A massive thanks to FourFourTwo’s amazing stat app StatsZone for the dashboards in this article.
Jurgen Klinsmann had a pretty clear game plan going into the game with Belgium.
His megaphone was the lineup card, and the message was “Your creativity won’t beat us through the middle.”
By starting Geoff Cameron as midfield cover instead of Kyle Beckerman, Klinsmann surprised many around the country, but it’s not hard to figure out why he did it.
One name quite literally rises above all others in the Belgian midfield: Marouane Fellaini.
With the aerial presence of the Belgian afro roaming the pitch, Klinsmann made a very significant change to the lineup in an attempt to box in the big Manchester United midfielder and keep him at bay.
Beckerman isn’t very good in the air, and this is made abundantly clear in the first few USA matches. Throughout their first three World Cup games, Beckerman had a total of one headed clearance and was 1/2 in aerial duels. It’s not that he failed miserably at it, but he’s flat out not a jumper, much preferring to have his feet on the ground. To compare, Cameron by far out-jumped Beckerman’s entire tournament against Belgium alone, with five headed clearances and 4/5 in aerial duels.
Knowing the threat Fellaini – and even Axel Witsel, to an extent – poses in the air, Klinsmann chose instead to slot Geoff Cameron into defensive midfield. Essentially a third central defender who has ability on the ball, Cameron was a valid choice to not only lock down Fellaini but also relieve Michael Bradley up front somewhat in the creativity department.
Except, with the added aerial coverage came a massive drop-off in distributive ability, and that was a lethal omission in the US midfield. More on that in a bit.
First, let’s first overview how Cameron’s presence actually worked quite well in both holding Fellaini down in the air and clogging the passing lanes in the middle.
As you can see, there’s a nice gap in front of the 18-yard box where Cameron patrolled. Fellaini only received five passes in that area all match (the red circle) a positive for the United States.
Witsel had more service in that area, but the US were still successful in scattering him around the pitch, something Russia failed to do during their group-stage match. As a result, against Russia, Witsel completed all 34 passes he attempted and was an engine against that stout Russian back line. Against the US, he made a few mistakes in the midfield and overall had less of an influence.
Also interesting, against Russia Fellaini was a favorite target of goalkeeper Thibaut Courtois on goal kicks, with the midfielder able to get to the long balls at will. Courtois hooked up with Fellaini eight times in that match, a staggering amount and major part of his service. Against the United States with Cameron often man-marking Fellaini, he latched onto just twice.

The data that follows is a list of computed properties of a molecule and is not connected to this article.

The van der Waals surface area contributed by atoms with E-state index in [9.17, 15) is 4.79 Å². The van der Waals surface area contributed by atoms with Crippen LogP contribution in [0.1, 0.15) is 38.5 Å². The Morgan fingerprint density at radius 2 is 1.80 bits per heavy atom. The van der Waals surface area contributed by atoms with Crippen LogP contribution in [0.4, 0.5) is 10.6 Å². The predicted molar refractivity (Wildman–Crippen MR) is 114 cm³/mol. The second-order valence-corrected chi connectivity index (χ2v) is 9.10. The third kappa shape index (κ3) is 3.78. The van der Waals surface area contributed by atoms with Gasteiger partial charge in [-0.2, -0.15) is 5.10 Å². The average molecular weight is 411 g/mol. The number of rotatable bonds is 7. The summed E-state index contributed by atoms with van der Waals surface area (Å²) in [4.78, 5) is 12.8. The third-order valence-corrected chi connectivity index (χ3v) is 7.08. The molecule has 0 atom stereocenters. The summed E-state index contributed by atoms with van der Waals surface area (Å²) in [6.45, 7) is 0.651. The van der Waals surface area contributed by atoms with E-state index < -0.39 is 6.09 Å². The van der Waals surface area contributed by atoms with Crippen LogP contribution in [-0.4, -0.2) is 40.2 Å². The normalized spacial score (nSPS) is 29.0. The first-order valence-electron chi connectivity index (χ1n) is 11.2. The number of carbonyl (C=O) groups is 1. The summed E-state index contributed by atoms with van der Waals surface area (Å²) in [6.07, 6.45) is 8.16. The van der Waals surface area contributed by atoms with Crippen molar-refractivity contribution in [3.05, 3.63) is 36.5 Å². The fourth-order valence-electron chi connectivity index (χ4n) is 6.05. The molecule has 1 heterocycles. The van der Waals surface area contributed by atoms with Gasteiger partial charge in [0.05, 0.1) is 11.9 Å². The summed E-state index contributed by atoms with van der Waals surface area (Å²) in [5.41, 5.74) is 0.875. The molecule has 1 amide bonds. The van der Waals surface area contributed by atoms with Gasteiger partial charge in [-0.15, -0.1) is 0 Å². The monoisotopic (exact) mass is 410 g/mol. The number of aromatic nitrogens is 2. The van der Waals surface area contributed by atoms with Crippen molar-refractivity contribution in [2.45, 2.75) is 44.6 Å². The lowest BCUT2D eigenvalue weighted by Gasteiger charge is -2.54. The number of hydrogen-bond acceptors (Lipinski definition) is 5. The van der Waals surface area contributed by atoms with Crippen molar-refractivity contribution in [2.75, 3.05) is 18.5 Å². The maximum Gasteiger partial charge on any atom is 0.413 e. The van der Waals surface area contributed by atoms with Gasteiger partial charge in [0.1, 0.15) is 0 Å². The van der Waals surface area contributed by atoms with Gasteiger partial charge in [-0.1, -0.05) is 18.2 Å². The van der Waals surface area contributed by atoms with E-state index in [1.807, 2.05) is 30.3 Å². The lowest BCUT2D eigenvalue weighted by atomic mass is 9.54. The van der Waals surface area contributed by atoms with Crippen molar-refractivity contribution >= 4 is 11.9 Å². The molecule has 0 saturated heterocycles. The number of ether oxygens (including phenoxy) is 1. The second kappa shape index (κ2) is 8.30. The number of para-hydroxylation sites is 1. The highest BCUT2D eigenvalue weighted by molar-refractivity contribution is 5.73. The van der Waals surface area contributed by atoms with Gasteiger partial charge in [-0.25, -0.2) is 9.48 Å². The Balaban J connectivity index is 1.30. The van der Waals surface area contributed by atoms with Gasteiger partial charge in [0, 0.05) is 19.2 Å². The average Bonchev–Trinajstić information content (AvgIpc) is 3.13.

The presence of Cameron did a good job of spreading out the Belgian players, as you can see here on the player influence chart (essentially an overlay of each player’s heatmap). Against Russia, the Belgian midfielders were clogging the middle and producing centrally, whereas against the United States they themselves were forced spread out, thus decreasing their ability to penetrate.
In addition, Cameron beat Fellaini one-on-one in the air in two of their three recorded midfield duels, which was a positive considering that was the main purpose for his inclusion.
So in this way, Geoff Cameron’s presence was a positive. But there was a downside that proved deadly to the United States.
Without Beckerman’s superior distribution skills, Cameron and others made countless mistakes in the midfield and gave away precious possession much too often.
The most surprising number to come out of this match is the possession split. Through regulation, the US maintained a 50-50 split of possession with Belgium, despite their ability to pepper Tim Howard’s goal compared to precious few opportunities for the Americans. That surprising amount of possession for the US mostly came while attempting to build from the back, which often led to giveaways in the midfield.
A look at Cameron’s passing chart compared with Beckerman’s control of build-up play against Portugal and it’s easy to see how much the Real Salt Lake man was missed.
While Beckerman’s passing doesn’t appear to be all that creative on the chart, there’s one thing that stands out: it’s mistake-free. Pair that with the 42-of-45 performance he put out against Germany, and it’s clear why the US failed to maintain possession against Belgium without him.
66-of-81 is below what the US would like from that position, and you can see countless giveaways in the middle third.
Not only that, but Cameron is scattered across the pitch as he looked to roam further up field. That’s not necessarily a bad thing, considering it allows Michael Bradley – playing out of position farther forward than he is used to – to ease back a bit and cover.
Unfortunately, none of that worked. Cameron didn’t have a single chance created despite relatively positive passing in the final third, and Bradley’s defensive presence was non-existent (0 clearances, 0 interceptions, 2/5 tackling).
This is somewhat harsh on Cameron. Jermaine Jones had a very poor passing performance with plenty of giveaways in the midfield as well, and Graham Zusi was a mess down the right. But things seemed like they were missing an anchor, and that’s because it was on the bench.
The result of all these giveaways? 39 shots by Belgium, 18 of them on target. Tim Howard got to a record 16 of them, but the onslaught was too much.
Its nearly impossible to fully blame Klinsmann for this outcome; hindsight is 20/20, and his priority on aerial coverage over that of a conservative passing approach is something many would prefer. But in this case, after the match, we see the decision was incorrect.